"Orlando may be another variant, then, of what the French scholar of Islam Olivier Roy has called the “Islamicization of radicalism.” Islam is used by an individual already on the edge of violence to justify his actions and give him status to at least one audience, as indeed has already happened to Mateen. Details on Mateen’s background are still trickling in, but his ex-wife claimed he was abusive in their marriage and not particularly zealous in his faith."]

ISIS as cover. Number 2:

From The Hill:
"Instead of focusing on the weapon that was used, there should be a focus on radical Islam. The focus should not be on the weapon, it should be on the individual’s heart and the cowardly acts that he performed."
This narrative says it's all about the shooter; the guns he had are irrelevant.

Really?!  For the survivors, in the long run, it really doesn't matter if he was a self hating gay, if he was treated badly because he looks suspicious in the dominant American world view.  It doesn't matter what any of the shooter's issues were in terms of getting past the carnage.  Yes, it would help if Evangelical and Fundamentalist Christian pulpits spoke to their congregations about love instead of attacking women and the lgbt community.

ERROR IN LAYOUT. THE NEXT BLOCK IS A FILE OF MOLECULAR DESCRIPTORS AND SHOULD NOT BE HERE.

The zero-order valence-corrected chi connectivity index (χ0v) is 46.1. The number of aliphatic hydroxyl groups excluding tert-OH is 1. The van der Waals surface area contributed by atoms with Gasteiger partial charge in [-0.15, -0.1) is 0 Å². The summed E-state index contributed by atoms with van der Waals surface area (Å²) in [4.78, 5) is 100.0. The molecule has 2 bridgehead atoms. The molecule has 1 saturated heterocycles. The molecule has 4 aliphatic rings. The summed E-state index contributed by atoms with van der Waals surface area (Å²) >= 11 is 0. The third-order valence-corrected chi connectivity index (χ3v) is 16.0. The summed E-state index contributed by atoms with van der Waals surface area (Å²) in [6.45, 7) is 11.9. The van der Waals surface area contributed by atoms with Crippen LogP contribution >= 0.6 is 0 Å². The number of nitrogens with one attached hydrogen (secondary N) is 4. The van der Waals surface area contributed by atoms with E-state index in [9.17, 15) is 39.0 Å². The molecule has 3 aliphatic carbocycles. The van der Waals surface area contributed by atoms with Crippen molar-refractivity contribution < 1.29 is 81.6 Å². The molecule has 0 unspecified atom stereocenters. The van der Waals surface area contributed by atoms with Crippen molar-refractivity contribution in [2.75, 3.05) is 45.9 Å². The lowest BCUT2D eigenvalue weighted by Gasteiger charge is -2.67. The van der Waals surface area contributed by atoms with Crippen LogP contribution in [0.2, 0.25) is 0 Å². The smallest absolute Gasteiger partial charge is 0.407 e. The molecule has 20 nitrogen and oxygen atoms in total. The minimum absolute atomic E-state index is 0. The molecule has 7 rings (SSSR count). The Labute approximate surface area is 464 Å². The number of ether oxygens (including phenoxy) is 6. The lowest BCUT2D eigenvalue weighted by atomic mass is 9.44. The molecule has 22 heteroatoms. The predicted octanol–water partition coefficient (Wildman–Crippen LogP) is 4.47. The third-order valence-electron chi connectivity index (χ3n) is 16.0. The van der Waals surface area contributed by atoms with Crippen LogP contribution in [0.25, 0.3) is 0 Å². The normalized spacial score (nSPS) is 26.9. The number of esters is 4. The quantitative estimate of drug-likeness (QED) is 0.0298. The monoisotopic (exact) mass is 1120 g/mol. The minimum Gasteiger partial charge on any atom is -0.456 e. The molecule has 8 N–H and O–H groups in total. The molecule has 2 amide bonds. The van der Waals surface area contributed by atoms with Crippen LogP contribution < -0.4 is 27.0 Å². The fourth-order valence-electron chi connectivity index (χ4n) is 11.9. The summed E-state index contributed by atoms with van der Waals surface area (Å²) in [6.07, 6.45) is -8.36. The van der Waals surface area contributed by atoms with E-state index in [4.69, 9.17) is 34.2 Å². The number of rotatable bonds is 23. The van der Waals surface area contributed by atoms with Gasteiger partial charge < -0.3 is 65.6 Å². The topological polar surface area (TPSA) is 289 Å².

But if disturbed people - whatever the cause of the issues, whether it's biological or sociological - didn't have such easy access to automatic weapons, there'd be people still alive in Sandy Hook, Columbine, Roseburg, and San Bernadino, and Orlando.

Instead we hear each time about mental health and terrorists, and strong denials by politicians supported by the gun industry controlled NRA.  First it was Al Qaeda, now it's ISIS.    ISIS is the distraction that keeps us from talking about the first steps that we can do to cut down on the slaughter taking place across the United States.  And that's because of the Congress members who hear NRA money pouring into their campaigns.

This is not about logic, it's about power.  It's about courage. Or rather lack of courage.  It's about electing politicians who care more about the people they represent than about their own egos and power.  Politicians who are willing to risk their jobs for what's right.   And we're moving to a situation where anyone who opposes the gun lobby runs the risk, not only of losing their office, but even losing their lives.  Ask Gaby Giffords what she's doing about this.